As You Like It
As You Like It Foolishness and Folly Quotes
How we cite our quotes: (Act.Scene.Line). Line numbers correspond to The Norton Shakespeare, second edition, published in 2008.
We that are
true lovers run into strange capers; but as all is
mortal in nature, so is all nature in love mortal in folly. (2.4.4)
Usually, Touchstone is the first person to back on a character who is lovesick. Here, though, his insights about the nature of love seem pretty optimistic. He says that, even though love makes us do silly things, it's also the thing that makes us human. That's pretty right on, don't you think?
A fool, a fool! I met a fool i' the forest,
A motley fool; a miserable world!
When I did hear
The motley fool thus moral on the time,
My lungs began to crow like chanticleer,
That fools should be so deep-contemplative,
And I did laugh sans intermission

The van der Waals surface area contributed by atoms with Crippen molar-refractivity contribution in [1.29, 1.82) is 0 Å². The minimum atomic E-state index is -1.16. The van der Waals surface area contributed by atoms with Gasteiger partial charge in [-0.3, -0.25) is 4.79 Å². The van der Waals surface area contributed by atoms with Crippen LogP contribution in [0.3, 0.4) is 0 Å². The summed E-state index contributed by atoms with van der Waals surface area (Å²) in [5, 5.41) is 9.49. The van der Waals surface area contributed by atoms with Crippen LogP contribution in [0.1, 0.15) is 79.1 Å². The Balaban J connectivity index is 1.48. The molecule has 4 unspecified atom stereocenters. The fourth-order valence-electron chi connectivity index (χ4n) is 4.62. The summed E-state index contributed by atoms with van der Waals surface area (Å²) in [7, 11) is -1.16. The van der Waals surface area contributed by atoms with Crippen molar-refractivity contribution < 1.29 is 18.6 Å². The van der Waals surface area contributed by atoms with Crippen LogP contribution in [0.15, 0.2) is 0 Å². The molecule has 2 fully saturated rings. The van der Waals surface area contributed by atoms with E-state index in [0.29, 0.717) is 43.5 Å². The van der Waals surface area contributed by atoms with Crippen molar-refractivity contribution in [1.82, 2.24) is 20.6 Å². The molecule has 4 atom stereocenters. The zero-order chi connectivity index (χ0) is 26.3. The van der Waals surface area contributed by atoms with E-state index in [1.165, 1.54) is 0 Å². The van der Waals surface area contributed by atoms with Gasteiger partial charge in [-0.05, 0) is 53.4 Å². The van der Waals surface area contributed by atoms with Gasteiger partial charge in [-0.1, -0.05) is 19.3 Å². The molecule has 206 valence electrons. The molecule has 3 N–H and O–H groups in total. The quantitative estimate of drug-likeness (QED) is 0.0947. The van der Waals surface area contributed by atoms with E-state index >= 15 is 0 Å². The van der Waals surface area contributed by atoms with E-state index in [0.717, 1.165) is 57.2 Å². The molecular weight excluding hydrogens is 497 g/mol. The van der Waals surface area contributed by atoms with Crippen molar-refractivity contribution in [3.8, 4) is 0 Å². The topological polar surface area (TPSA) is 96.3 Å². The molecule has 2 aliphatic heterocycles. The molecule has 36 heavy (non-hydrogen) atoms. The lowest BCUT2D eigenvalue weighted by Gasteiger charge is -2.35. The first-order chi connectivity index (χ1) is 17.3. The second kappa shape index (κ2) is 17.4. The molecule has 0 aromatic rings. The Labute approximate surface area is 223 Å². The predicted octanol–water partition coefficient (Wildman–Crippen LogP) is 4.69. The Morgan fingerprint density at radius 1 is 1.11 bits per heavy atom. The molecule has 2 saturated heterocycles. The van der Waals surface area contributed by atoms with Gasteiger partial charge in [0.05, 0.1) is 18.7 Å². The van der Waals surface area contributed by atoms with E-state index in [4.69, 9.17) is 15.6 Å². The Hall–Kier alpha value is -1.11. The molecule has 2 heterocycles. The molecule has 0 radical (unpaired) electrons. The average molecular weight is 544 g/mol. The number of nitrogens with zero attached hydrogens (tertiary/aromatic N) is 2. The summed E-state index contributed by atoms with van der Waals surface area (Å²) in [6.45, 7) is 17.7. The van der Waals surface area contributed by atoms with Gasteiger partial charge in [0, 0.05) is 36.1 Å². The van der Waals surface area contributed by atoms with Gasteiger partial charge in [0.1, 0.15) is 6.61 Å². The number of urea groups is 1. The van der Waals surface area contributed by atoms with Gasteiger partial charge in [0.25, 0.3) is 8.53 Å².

An hour by his dial. O noble fool!
A worthy fool! Motley's the only wear. (2.7.1)
Hmm. It sounds like Jaques bumped into Touchstone in the forest, don't you think? What's interesting is that melancholy Jaques is delighted by his encounter with Touchstone, even though he makes fun of Touchstone's "wisdom" here.
O that I were a fool!
I am ambitious for a motley coat.
Thou shalt have one.
It is my only suit,
Provided that you weed your better judgments
Of all opinion that grows rank in them
That I am wise. (2.7.2)
When Jaques says "O that I were a fool," he's mocking Touchstone for being a licensed fool who wears a "motley" coat (a multicolored get-up worn by court fools). Yet, it also seems like Jaques really does wish he could be a licensed fool. As we know, Jaques sees himself as a philosopher with deep insight into human nature, but he's often mocked for his moody pretentiousness. So, does Jaques have what it takes to be a "fool"? Or, is he just a poser?